Academic journal article Family Relations

Mixed Resilience: A Study of Multiethnic Mexican American Stress and Coping in Arizona

Academic journal article Family Relations

Mixed Resilience: A Study of Multiethnic Mexican American Stress and Coping in Arizona

Article excerpt

Guided by an integrated framework of resilience, this in-depth qualitative study examined the major stressors persons of multiethnic Mexican American heritage encountered in their social environments related to their mixed identity and the resilience enhancing processes they employed to cope with these stressors. Life-story event narratives were transcribed and inductively coded using the constant comparative method. Collectively, the 24 multiethnic Mexican American participants endorsed external supports, interpersonal protective processes, and internal protective processes to navigate stressors associated with monoracism and interethnic discrimination. Findings generated from this study contribute new insight to our understanding of the dynamic interplay of culture and context in resilient processes among mixed heritage individuals. Policy and practice implications for mixed heritage clients and families are discussed.

Key Words: ethnic discrimination, Mexican, mixed heritage, multiethnic, narrative, resilience.

According to figures from the 2010 Census, the number of persons identifying with more than one racial group has substantially increased (32%) since 2000 (Humes, Jones, & Ramirez, 201 1). The significant rise in persons who claim more than one racial background corresponds to increases in diversity, interracial partnerships, and recent changes by the Federal Office of Management and Budget allowing persons to check two or more races on federal recording forms (Jones & Smith, 200 1 ). Though persons of mixed Hispanic/non-Hispanic ethnicity (persons who have one Hispanic and one non-Hispanic parent) are not currently tracked by the Census, there is substantial evidence that this group may be growing at a disproportionately higher rate than other mixed race groups (i.e., Black and White). For example, a recent study by the Pew Research Center (2010) found that 41% of all new interracial and interethnic marriages in the United States in 2008 (280,000) were between White and Hispanic couples who most notably reside in the Southwestern United States (i.e., Arizona, New Mexico, and Colorado). In addition, according to the 2010 U.S. Census, of the 9 million persons who indicated two or more races, 33% also identified being of Hispanic origin (Humes et al., 2011). From these recent figures one can approximate that a significant proportion of the mixed-race population is comprised of persons of Hispanic ethnicity.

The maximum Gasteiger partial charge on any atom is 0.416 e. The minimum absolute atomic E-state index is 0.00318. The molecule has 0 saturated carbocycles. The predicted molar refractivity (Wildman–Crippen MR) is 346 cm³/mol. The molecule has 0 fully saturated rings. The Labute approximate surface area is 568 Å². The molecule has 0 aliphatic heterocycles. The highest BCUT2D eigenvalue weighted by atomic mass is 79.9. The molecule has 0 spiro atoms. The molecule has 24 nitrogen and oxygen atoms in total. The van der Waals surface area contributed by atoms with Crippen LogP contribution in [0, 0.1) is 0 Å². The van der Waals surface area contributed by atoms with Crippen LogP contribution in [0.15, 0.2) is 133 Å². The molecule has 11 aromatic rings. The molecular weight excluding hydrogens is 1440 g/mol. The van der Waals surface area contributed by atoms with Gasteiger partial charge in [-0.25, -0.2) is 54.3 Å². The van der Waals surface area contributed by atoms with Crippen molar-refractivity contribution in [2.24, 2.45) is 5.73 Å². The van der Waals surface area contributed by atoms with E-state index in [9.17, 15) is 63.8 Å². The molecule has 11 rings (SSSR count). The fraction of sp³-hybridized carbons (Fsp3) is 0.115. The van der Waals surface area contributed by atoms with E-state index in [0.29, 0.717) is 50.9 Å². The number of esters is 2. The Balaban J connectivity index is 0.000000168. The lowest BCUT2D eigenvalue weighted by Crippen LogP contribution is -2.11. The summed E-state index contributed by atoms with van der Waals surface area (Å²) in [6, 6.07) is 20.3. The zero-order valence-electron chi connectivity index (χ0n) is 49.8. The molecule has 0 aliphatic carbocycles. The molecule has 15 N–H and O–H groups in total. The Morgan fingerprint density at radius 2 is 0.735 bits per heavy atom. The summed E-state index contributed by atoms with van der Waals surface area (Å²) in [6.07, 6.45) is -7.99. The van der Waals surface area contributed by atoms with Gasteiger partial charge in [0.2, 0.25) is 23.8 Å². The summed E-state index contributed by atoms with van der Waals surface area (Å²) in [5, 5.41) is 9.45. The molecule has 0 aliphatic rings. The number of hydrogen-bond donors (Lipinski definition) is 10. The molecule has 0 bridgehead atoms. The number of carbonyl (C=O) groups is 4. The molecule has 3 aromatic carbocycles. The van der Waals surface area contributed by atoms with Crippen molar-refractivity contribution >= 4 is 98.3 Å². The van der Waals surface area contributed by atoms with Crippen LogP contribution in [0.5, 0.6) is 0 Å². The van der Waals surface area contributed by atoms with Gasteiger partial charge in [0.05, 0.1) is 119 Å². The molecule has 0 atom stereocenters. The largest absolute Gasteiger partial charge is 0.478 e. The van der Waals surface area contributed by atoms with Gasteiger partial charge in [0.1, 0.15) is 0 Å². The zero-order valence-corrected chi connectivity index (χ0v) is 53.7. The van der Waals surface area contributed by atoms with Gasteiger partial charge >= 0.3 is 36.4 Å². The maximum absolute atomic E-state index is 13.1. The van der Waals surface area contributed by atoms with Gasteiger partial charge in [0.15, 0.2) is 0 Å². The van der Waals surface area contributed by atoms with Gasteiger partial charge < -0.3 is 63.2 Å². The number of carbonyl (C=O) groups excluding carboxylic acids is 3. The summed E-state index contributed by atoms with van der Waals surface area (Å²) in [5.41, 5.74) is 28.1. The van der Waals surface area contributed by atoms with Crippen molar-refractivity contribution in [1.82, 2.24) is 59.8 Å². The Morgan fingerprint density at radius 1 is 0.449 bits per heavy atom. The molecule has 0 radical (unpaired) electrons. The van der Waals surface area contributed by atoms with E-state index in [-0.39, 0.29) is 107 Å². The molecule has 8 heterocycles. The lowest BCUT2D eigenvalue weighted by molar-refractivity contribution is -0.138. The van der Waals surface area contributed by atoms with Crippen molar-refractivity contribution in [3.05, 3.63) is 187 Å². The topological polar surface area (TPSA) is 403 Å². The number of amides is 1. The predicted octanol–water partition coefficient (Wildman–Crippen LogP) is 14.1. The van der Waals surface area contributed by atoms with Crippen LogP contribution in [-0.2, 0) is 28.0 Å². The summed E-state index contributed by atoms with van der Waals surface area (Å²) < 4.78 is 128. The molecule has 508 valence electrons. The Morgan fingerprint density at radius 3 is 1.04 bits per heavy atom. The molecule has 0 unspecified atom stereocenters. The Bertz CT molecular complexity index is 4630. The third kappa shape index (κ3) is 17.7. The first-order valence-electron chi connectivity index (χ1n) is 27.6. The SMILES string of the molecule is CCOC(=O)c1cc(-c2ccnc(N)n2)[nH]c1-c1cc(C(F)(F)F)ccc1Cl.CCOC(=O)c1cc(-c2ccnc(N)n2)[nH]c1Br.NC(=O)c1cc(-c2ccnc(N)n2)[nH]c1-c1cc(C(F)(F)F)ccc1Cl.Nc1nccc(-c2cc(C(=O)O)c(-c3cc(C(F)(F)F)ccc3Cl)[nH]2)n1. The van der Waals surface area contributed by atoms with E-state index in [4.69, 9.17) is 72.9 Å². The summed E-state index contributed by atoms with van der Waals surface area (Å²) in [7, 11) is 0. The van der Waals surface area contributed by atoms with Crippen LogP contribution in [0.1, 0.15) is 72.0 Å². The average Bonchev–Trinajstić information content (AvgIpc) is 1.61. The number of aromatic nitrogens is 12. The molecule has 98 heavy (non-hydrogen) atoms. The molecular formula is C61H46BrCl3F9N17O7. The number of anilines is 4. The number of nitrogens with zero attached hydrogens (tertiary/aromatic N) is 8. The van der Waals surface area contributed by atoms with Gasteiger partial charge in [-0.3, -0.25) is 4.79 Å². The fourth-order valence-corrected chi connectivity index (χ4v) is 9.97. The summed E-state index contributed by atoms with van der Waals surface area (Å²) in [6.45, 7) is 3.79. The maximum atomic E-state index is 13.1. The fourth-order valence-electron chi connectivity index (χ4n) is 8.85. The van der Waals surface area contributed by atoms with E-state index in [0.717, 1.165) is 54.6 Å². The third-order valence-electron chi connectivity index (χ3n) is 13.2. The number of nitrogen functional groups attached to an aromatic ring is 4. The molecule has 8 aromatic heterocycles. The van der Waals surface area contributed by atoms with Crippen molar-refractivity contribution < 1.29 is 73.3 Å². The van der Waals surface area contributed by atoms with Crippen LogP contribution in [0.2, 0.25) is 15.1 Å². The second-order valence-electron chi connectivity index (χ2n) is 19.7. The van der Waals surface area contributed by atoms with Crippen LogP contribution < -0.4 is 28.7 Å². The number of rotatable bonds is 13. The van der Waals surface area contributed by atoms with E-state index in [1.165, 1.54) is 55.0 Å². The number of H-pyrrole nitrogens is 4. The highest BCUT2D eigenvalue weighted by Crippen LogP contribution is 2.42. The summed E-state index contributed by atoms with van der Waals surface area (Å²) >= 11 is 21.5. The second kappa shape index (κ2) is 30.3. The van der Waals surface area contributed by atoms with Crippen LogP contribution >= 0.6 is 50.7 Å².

Paradoxically, the identities of persons of mixed Hispanic heritage are virtually absent from multiracial scholarship (Jiménez, 2004). Instead, scholars continue to focus on mixed Black and White racial identity while paying considerably less attention to other racial and ethnic formations, in particular persons of Hispanic/non-Hispanic origin and mixed persons of "dual-minority" heritage (i.e., Black and Mexican; Romo, 2011). This is particularly troubling considering that the Hispanic population has surpassed African Americans as the largest ethnic minority group in the United States (Humes et al., 201 1).

There is also emerging evidence that Hispanic persons, particularly of Mexican heritage, may face additional stressors associated with acculturation or dual pressure to maintain ties to their racial or ethnic group cultures and White mainstream culture (French & Chavez, 2010; Jiménez, 2004) and ethnic discrimination stemming from rising antiimmigration sentiment (Market, 2010). For instance, recent controversial anti-immigration laws in U.S. states that border Mexico (e.g., Arizona) further perpetuate a Mexican threat narrative or the belief that Mexicans are criminal "others" who threaten the quality of life of real Americans (Aguirre, Rodriguez, & Simmers, 2011; Chavez, 2008).

The major goal of this in-depth qualitative study was to contribute new knowledge about the ethnic identity development of one of the largest and least examined groups within the growing mixed heritage population: multiethnic Mexican Americans. …

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